Adams Papers

From John Adams to William Plumer, 4 November 1809

Quincy November 4th. 1809

Dear Sir

I have received with much pleasure your kind letter of the 28th of October.

My Son has often mentioned to me the Friendship between you and him, as one that he most highly valued: and he has remembered you with affection in his letters from the banks of New Foundland the 16th of August. I hope with you that his friendship will not terminate but with Life. I know of no more direct and certain way of writing to him than through the Secretary of State: unless it be by conveying your letters by private hands to Mr William Gray of Boston who has much intercourse with Russia and has a son as a private Friend in the Ministers Family.

Your design to write the history of your Country is a great and generous Design. Whether you mean to Confine yourself to what is strictly called The United States since their Union, or whether to go back to the first Discovery of America, and the earliest plantation of the respective Colonies, you have not explained. If this last is your intention I have lately read a Manuscript History of Dr Trumbull of East Haven in Connecticutt upon this plan in which he has comprised much matter in a Small Compass. It is advertised for Publication. He has quoted his Authorities which may save you much trouble. It is an Honest History.

It will not be in my power to aid you very much. I never could preserve Pamphlets or News Papers: but whenever I can assist you, I will do it with pleasure.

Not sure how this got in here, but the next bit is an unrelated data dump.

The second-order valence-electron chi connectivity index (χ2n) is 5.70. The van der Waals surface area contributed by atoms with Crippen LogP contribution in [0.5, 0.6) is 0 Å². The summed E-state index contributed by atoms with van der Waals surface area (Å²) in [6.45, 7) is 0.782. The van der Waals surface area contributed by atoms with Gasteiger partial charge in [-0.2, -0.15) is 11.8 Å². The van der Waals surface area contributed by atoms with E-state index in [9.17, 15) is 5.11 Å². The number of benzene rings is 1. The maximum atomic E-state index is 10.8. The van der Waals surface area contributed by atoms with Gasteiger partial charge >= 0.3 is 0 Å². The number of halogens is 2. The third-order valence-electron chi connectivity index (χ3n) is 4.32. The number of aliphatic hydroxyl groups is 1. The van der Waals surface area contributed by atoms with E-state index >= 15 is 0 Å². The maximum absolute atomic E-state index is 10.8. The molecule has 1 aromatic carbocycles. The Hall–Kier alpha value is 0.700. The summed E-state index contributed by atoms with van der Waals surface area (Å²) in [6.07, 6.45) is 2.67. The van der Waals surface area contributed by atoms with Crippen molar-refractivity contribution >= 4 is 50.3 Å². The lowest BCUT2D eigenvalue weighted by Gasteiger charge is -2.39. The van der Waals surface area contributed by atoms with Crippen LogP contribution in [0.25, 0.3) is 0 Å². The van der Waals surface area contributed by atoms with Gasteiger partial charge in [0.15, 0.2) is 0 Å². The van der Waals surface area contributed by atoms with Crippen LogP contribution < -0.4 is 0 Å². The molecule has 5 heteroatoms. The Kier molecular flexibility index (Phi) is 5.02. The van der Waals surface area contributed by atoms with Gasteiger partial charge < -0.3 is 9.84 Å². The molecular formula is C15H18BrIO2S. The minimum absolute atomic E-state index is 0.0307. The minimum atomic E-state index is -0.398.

There is a Secret Journal of the old Congress from 1774 to 1789 I believe and as I have heard a more private Journal Still, a kind of Subsecret Journal. Neither of these were ever printed.

I am not in the situation of Junius. I can easily recollect all the Trifles I have written: at least all of them that have been published. And have no objection to giving you a list of all I ever wrote or Printed. I would publish them altogether with My Name if any Printer would undertake the Work: But I shall neither attempt it at my own expense, nor solicit Subscriptions for the purpose from others.

I had rather before the present and future ages in my true Coulours and with all my real imperfections on my head: than under a load of ridiculous Panegyricks on one hand or of Party Factions and Black Calumnies on the other. I would send you with pleasure a Copy of every thing of mine that has ever been printed, if I had it. But I have not. If you persist in your desire to see a List of them, I will endeavor to recollect and send it.

Your sentiments of my Late Correspondence, give me great Encouragement. How long it will be continued, I know not. I am gliding smoothly down the Rapids with much serenity and Tranquility whatever others may think, or say, or write, neither Loathing Life nor fearing Death: but I must soon reach the Bottom and write no more.

With great respect and esteem, I am Sir your affectionate / Fellow Citizen and very humble Servant

John Adams

MHi: Adams Family Papers, Letterbooks.

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